However, Henriquez didn't always feel confident writing about her roots. Originally, she said, "I had come to the conclusion that no one wanted to read it, and that those stories didn't have value. … I only wrote white characters. I thought that's what literature was."
That all changed when Henriquez read an excerpt in a literature anthology from "The House on Mango Street," by Mexican-American author Sandra Cisneros. She said she realized, "You can put a character named Carlos in a story and that's still literature."
To her surprise, the response that Henriquez has received to the novel has been overwhelming positive. "The Book of Unknown Americans" was a New York Times Notable Book of 2014 and one of Amazon's 10 Best Books of the Year. It was the Daily Beast Novel of the Year, a Washington Post Notable Book, an NPR Great Read and a Target Book of the Month selection.
It was also chosen as one of the best books of the year by BookPage, Oprah.com and School Library Journal, was longlisted for the Andrew Carnegie Medal for Excellence in Fiction and was a finalist for the Dayton Literary Peace Prize.
"It's been embraced in a way that I did not anticipate at all," she said.
Henriquez told the audience that many people have asked her what she imagines happening to the characters after the dramatic ending of the book. She said she has no idea.
"That's the magical thing about writing. It's a transfer of energy," she said. "A reader breathes life into it in a way that the author never intended. …They imagine the lives of the characters beyond the last page."
She also answered an aspiring young writer's question about the creative process with a quote from Martha Graham that she has turned into a poster. It now hangs in her Chicago home, she said, inspiring her every day to keep doing what she does and to strive to do it better.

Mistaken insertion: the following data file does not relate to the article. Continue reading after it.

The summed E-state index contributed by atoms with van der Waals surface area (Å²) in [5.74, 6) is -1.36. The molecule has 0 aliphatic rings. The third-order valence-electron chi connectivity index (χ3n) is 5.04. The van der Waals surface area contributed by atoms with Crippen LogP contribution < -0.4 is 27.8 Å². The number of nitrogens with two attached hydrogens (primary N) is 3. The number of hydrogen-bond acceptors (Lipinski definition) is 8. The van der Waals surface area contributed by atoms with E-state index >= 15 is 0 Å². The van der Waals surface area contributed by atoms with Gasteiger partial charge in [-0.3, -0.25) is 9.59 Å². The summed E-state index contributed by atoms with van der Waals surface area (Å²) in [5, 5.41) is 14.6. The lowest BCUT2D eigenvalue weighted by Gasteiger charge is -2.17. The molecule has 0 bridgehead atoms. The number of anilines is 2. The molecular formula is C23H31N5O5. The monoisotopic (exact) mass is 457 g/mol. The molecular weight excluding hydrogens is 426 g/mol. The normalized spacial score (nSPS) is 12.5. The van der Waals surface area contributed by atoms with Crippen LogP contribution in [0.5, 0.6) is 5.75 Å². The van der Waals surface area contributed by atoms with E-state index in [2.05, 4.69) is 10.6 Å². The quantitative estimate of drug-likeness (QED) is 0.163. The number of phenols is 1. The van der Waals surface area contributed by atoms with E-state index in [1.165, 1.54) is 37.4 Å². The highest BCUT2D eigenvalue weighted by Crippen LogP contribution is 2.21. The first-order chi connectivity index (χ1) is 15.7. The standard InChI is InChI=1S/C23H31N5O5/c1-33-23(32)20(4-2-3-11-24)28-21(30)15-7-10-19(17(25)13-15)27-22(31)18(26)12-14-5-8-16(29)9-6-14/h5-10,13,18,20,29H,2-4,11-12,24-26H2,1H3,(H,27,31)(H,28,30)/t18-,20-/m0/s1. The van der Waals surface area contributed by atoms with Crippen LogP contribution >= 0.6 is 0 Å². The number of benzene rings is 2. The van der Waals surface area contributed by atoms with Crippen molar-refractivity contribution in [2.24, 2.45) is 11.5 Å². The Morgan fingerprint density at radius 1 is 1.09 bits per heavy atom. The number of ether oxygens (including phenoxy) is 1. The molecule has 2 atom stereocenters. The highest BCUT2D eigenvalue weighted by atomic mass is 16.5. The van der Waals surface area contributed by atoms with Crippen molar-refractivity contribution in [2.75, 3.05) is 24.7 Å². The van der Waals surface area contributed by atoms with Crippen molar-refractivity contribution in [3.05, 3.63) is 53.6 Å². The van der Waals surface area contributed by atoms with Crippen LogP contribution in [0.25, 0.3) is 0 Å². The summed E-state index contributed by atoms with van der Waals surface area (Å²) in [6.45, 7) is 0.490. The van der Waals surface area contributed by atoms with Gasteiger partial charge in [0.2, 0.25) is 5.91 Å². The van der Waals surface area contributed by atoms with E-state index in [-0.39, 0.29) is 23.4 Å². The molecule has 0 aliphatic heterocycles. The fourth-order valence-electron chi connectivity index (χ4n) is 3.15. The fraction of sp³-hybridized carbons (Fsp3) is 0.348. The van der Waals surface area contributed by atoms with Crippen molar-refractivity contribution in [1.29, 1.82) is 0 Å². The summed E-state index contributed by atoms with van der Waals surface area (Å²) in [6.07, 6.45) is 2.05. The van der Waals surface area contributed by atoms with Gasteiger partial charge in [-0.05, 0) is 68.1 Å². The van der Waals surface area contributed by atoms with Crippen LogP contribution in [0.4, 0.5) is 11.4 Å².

"There is a vitality, a life force, an energy, a quickening that is translated through you into action, and because there is only one of you in all of time, this expression is unique. And if you block it, it will never exist through any other medium and it will be lost. The world will not have it," Graham said. "It is not your business to determine how good it is nor how valuable nor how it compares with other expressions. It is your business to keep it yours clearly and directly, to keep the channel open. You do not even have to believe in yourself or your work. You have to keep yourself open and aware to the urges that motivate you. Keep the channel open…
"No artist is pleased," Graham concluded. "(There is) no satisfaction whatever at any time. There is only a queer divine dissatisfaction, a blessed unrest that keeps us marching and makes us more alive than the others."
Lake Oswego Reads events will continue throughout the month. Most are free, thanks to the financial support of the Friends of the Lake Oswego Public Library, the Lake Oswego Rotary Club and The Lake Oswego Review.
For more information and a list of future events, go to www.lakeoswegoreads.org.